Stablecoin operator Tether has responded to allegations that its funds were used to cover an $850 million loss at the crypto exchange Bitfinex — using a statement on April 26 to claim court filings by the New York Attorney General’s office are “riddled with false assertions.”
The state’s top prosecutor, Letitia James, has accused Tether, Bitfinex and associated entities of violating New York law through activities that may have defrauded crypto investors in the state. According to the court filings, the exchange took hundreds of millions of dollars from Tether’s reserves to conceal losses from investors and hide its inability to process clients’ withdrawals.
Tether’s statement, also released by Bitfinex, said:
“The New York Attorney General’s court filings were written in bad faith and are riddled with false assertions, including as to a purported $850 million ‘loss’ at Crypto Capital. On the contrary, we have been informed that these Crypto Capital amounts are not lost but have been, in fact, seized and safeguarded. We are and have been actively working to exercise our rights and remedies and get those funds released.”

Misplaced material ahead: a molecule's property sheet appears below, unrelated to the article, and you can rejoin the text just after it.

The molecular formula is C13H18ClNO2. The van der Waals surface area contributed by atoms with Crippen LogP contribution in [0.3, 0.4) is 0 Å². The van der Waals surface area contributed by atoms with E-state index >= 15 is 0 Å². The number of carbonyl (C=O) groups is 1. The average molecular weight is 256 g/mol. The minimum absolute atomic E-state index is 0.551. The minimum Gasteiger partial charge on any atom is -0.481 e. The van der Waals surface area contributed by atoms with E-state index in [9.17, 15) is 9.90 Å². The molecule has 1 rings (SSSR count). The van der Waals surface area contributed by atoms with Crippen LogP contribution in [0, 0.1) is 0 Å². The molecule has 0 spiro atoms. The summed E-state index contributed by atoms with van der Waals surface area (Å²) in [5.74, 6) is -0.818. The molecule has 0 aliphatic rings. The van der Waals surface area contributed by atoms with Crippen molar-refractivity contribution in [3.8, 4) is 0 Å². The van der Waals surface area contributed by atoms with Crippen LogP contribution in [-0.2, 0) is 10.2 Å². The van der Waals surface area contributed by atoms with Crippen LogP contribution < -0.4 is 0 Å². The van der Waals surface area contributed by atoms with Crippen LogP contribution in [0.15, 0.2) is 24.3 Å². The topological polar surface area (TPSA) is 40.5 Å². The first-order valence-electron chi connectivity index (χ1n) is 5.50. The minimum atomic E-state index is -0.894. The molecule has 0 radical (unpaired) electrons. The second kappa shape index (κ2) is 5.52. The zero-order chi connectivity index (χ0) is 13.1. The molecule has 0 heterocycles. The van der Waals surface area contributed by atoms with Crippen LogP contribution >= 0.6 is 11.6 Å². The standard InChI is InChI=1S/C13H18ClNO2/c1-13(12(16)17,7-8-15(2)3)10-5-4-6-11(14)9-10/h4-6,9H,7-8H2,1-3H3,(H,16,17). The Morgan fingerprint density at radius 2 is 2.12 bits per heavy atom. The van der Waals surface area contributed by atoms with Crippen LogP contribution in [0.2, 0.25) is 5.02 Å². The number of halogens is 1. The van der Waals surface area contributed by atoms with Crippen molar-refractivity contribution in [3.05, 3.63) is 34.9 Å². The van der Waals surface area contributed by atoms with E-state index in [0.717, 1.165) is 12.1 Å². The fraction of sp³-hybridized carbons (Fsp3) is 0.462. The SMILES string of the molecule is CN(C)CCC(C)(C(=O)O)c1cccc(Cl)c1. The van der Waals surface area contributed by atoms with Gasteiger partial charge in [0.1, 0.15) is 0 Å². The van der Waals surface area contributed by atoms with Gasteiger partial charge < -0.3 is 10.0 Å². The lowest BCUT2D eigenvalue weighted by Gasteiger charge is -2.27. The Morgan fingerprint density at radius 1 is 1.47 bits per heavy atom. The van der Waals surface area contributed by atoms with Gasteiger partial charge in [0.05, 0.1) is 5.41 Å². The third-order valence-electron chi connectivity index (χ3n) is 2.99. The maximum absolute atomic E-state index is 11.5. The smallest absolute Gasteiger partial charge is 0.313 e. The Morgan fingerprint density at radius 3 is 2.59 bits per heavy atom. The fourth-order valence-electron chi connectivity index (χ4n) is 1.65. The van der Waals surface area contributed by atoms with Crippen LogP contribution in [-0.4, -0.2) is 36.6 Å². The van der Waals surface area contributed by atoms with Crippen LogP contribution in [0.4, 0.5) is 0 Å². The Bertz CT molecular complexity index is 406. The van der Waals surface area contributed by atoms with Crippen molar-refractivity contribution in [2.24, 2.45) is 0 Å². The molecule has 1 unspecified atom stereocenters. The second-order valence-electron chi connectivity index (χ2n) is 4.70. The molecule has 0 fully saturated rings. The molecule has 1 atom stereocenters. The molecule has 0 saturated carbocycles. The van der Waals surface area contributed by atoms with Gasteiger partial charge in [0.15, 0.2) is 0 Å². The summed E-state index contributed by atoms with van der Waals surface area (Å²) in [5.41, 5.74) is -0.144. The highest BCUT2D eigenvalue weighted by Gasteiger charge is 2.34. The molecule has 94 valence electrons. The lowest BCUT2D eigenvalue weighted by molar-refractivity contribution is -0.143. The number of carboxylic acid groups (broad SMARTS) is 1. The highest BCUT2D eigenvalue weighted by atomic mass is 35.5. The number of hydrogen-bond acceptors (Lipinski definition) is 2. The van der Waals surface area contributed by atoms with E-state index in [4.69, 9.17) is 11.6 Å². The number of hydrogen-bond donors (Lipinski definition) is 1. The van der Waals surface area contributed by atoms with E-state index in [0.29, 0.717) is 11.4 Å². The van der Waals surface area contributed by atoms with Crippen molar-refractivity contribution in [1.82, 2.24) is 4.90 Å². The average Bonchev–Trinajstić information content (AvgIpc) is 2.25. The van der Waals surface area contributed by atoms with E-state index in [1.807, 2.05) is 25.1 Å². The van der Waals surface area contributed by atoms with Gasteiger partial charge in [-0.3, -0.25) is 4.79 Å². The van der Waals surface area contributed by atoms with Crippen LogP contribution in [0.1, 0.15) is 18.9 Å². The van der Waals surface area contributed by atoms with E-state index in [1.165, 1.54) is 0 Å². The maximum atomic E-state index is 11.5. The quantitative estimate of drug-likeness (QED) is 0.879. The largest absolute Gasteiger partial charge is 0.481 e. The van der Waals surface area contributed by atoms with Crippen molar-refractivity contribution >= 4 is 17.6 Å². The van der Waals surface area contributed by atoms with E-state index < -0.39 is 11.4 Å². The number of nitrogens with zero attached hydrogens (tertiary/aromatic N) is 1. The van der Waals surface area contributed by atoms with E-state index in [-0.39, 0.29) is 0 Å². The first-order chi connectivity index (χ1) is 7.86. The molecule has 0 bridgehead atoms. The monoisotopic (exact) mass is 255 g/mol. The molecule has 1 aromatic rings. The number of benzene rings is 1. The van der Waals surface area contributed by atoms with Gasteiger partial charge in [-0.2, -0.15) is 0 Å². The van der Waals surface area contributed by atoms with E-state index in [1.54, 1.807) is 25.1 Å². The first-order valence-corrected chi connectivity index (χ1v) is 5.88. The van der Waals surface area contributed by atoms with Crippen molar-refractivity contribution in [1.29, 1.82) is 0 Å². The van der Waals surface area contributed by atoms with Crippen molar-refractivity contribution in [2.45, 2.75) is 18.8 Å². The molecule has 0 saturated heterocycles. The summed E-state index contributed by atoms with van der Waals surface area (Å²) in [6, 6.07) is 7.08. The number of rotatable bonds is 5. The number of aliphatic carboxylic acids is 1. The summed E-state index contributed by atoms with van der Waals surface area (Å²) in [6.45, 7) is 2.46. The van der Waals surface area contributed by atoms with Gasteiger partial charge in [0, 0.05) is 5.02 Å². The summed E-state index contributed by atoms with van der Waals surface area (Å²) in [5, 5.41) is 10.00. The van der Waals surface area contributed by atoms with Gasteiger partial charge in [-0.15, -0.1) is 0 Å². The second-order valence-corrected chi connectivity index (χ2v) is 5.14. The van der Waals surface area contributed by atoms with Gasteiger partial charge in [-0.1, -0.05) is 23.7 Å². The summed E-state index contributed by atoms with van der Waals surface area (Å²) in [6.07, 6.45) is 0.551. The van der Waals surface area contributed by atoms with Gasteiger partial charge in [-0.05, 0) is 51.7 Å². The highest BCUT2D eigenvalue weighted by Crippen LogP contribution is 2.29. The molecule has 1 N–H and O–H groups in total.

The joint statement claimed the New York Attorney General’s office “seems to be intent on undermining efforts” to get the funds released and warned this would ultimately be to the detriment of their customers.
Both companies insisted they have fully cooperated with prosecutors and called on the Attorney General’s Office to “focus its efforts on trying to aid and support our recovery efforts.”
Vowing to challenge the court filings, the statement added:
“Both Bitfinex and Tether are financially strong — full stop. And both Bitfinex and Tether are committed to fighting this gross overreach by the New York Attorney General’s office against companies that are good corporate citizens and strong supporters of law enforcement.”
In January 2018, critics of Tether alleged that the cryptocurrency, which had claimed to have $1 in reserve for every unit of stablecoin issued, was in fact operating a fractional reserve and issuing more tokens than it had backing for. In June last year, Tether said an unofficial audit had shown that its digital currency was appropriately collateralized.
Both Bitfinex and Tether — which share a CEO — had previously received subpoenas from U.S. regulators for still undisclosed reasons back in December 2017.
This post was originally published on www.cointelegraph.com